Its forefather, the OD-1, was possibly the first overdrive guitar pedal. It was at least the first to have “overdrive” as its title, rather than “fuzz” like everything else in the ‘70s. After a few different editions, the OD-2 came about and saw great popularity.
In 1997, the further enhanced OD-3 hit the market. It’s remained the same since, which should imply that it’s good. Let’s see how good in this BOSS OD-3 OverDrive pedal review.
BOSS OD-3 OverDrive Sound
A BOSS OD-3 OverDrive pedal is like an OD-2 with a stronger, cleaner sound. Although an OD-2 in Turbo mode has slightly more drive on tap, the OD-3 does a better job pushing your tubes to their limits. And it works well as a clean boost.
The BOSS OD-3 OverDrive pedal produces that smooth, warm saturation without excess harshness even when maxed out. It retains a dynamic, transparent tone as well.
Whether you play the blues, hard rock, or pop matters little. The BOSS OD-3 OverDrive pedal offers the kind of saturation that can work in any setting, especially on lead guitars.
With a hot enough pickup and a good tube amplifier, you can even get some mean metal tones out of it. Speaking of pickups, higher settings call for humbuckers, since single-coils get buzzy.
Compared to the BOSS BD-2 Blues Driver, the OD-3 has better clarity and an overall higher-quality sound. It doesn’t have the gutted low end of Tube Screamers and their copycats either. I’d liken it more to a Fulltone OCD pedal, although it’s not as powerful or clean on higher settings.
What about famous guitarists who play through a BOSS OD-3 OverDrive pedal? Joe Walsh, of Eagles fame, is one example. Another one is film music composer and Radiohead guitarist Jonny Greenwood. Let’s not forget the jazz fusion icon Dean Brown and YouTube bass virtuoso Davie504.
BOSS OD-3 OverDrive Pedal Features
The BOSS OD-3 OverDrive pedal relies on a dual-stage drive circuit with a transistor configuration that roughly mimics an op-amp setup. This design produces asymmetric clipping and a fat yet dynamic compression that op-amps can’t match.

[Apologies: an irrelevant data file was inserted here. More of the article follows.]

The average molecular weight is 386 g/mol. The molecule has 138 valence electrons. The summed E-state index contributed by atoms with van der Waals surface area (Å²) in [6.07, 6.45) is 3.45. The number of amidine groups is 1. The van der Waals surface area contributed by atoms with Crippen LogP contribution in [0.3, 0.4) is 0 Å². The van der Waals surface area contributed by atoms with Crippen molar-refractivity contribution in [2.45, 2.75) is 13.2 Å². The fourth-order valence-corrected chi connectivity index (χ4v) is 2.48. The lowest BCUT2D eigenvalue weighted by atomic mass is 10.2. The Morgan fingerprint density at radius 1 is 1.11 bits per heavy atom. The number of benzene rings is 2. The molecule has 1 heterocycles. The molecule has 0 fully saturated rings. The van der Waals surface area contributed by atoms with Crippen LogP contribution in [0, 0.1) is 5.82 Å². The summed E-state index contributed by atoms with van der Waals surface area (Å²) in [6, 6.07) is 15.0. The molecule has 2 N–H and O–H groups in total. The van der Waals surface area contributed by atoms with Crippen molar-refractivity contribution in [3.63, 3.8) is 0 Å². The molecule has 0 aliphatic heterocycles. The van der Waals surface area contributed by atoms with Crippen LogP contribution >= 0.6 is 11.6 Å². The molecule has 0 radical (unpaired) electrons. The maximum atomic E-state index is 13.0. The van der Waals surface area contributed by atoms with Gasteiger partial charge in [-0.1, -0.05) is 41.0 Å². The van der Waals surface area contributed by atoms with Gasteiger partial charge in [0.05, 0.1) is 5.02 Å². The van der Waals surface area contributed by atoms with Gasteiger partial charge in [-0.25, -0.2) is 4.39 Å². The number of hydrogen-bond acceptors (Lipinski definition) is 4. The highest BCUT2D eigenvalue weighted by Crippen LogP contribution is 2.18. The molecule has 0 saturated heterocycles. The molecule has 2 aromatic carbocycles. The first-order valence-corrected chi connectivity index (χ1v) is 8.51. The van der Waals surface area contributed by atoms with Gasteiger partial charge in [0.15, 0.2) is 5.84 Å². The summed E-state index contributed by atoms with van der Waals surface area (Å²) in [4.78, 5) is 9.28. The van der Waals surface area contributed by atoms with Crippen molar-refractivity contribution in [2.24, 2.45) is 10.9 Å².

Getting technical, the first gain stage has a notch filter before it, and clipping diodes both before and after. The second stage is a typical discrete class A configuration with clipping diodes followed by an active EQ circuit.
Thanks to this clever engineering, the BOSS OD-3 OverDrive pedal has a dense and organic tone that sounds like an amp stack running hot. The buffered bypass design helps it maintain a strong signal even in long pedal chains.
Furthermore, it has the typical BOSS tank-tough housing with a big square footswitch and three control knobs.
The DRIVE knob adjusts the overdrive intensity while the LEVEL knob sets the output volume. With the TONE knob, you can filter out harsh overtones to taste.
- Size: 2.9 x 5.1 x 2.4 inches
- Weight: 15 ounces (with battery)
- Input impedance: 1 Megaohm
- Output impedance: 1 Kilohm
- Controls: Drive, Level, Tone
- Bypass: Buffered
- Powering options: 9-volt battery or PSA series AC adapter (not included)
Do you want more information? Here’s the user manual.
Should You Get a BOSS OD-3 OverDrive Pedal?
With this BOSS OD-3 OverDrive pedal review, I can conclude that the OD-3 may be one of the most underrated overdrive pedals on the market. If it had a fancy paint job and a catchy name, it would probably place among the revered modern classics and cost twice as much. But that’s not how BOSS does things.
All in all, it’s a no-nonsense drive pedal that gives you a high-quality, transparent yet thick and hot tone at a reasonable price. And let’s not forget the durable build and small pedalboard footprint.
If you play rock or blues, it’s an excellent pick.
Thanks for reading my BOSS OD-3 OverDrive pedal review. Check in regularly for more guitar pedal reviews.